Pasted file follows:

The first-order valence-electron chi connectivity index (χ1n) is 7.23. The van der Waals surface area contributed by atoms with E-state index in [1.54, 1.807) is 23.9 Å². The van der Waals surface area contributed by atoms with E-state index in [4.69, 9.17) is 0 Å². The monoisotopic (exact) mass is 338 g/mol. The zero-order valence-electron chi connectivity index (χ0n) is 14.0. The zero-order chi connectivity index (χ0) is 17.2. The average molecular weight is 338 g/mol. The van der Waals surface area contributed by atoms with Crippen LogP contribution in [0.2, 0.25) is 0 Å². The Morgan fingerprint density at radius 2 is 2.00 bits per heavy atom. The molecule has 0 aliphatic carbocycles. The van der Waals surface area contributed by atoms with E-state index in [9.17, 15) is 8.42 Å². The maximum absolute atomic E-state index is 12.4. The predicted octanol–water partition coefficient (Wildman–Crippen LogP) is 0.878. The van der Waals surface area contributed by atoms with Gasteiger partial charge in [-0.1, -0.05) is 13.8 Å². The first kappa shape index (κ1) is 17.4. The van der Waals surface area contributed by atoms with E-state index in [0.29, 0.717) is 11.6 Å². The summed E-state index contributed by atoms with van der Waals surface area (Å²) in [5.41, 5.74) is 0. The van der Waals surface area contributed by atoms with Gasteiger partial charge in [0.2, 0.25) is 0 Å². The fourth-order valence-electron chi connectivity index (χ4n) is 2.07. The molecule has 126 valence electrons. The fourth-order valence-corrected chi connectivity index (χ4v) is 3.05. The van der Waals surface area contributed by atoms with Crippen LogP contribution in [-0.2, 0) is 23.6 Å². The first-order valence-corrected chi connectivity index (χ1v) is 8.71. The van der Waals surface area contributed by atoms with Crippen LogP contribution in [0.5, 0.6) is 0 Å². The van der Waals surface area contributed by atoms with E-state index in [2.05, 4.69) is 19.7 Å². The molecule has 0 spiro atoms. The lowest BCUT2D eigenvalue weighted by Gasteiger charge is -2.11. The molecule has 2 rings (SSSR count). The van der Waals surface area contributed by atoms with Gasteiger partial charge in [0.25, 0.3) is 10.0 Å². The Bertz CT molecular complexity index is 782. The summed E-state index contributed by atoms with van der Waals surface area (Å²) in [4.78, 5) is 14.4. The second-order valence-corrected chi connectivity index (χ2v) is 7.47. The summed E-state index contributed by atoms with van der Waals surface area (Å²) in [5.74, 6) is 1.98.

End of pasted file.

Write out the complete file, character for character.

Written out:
The first-order valence-electron chi connectivity index (χ1n) is 7.23. The van der Waals surface area contributed by atoms with E-state index in [1.54, 1.807) is 23.9 Å². The van der Waals surface area contributed by atoms with E-state index in [4.69, 9.17) is 0 Å². The monoisotopic (exact) mass is 338 g/mol. The zero-order valence-electron chi connectivity index (χ0n) is 14.0. The zero-order chi connectivity index (χ0) is 17.2. The average molecular weight is 338 g/mol. The van der Waals surface area contributed by atoms with Crippen LogP contribution in [0.2, 0.25) is 0 Å². The Morgan fingerprint density at radius 2 is 2.00 bits per heavy atom. The molecule has 0 aliphatic carbocycles. The van der Waals surface area contributed by atoms with E-state index in [9.17, 15) is 8.42 Å². The maximum absolute atomic E-state index is 12.4. The predicted octanol–water partition coefficient (Wildman–Crippen LogP) is 0.878. The van der Waals surface area contributed by atoms with Gasteiger partial charge in [-0.1, -0.05) is 13.8 Å². The first kappa shape index (κ1) is 17.4. The van der Waals surface area contributed by atoms with E-state index in [0.29, 0.717) is 11.6 Å². The summed E-state index contributed by atoms with van der Waals surface area (Å²) in [5.41, 5.74) is 0. The van der Waals surface area contributed by atoms with Gasteiger partial charge in [0.2, 0.25) is 0 Å². The fourth-order valence-electron chi connectivity index (χ4n) is 2.07. The molecule has 126 valence electrons. The fourth-order valence-corrected chi connectivity index (χ4v) is 3.05. The van der Waals surface area contributed by atoms with Crippen LogP contribution in [-0.2, 0) is 23.6 Å². The first-order valence-corrected chi connectivity index (χ1v) is 8.71. The van der Waals surface area contributed by atoms with Crippen LogP contribution in [0.5, 0.6) is 0 Å². The van der Waals surface area contributed by atoms with E-state index in [2.05, 4.69) is 19.7 Å². The molecule has 0 spiro atoms. The lowest BCUT2D eigenvalue weighted by Gasteiger charge is -2.11. The molecule has 2 rings (SSSR count). The van der Waals surface area contributed by atoms with Gasteiger partial charge in [0.25, 0.3) is 10.0 Å². The Bertz CT molecular complexity index is 782. The summed E-state index contributed by atoms with van der Waals surface area (Å²) in [4.78, 5) is 14.4. The second-order valence-corrected chi connectivity index (χ2v) is 7.47. The summed E-state index contributed by atoms with van der Waals surface area (Å²) in [5.74, 6) is 1.98.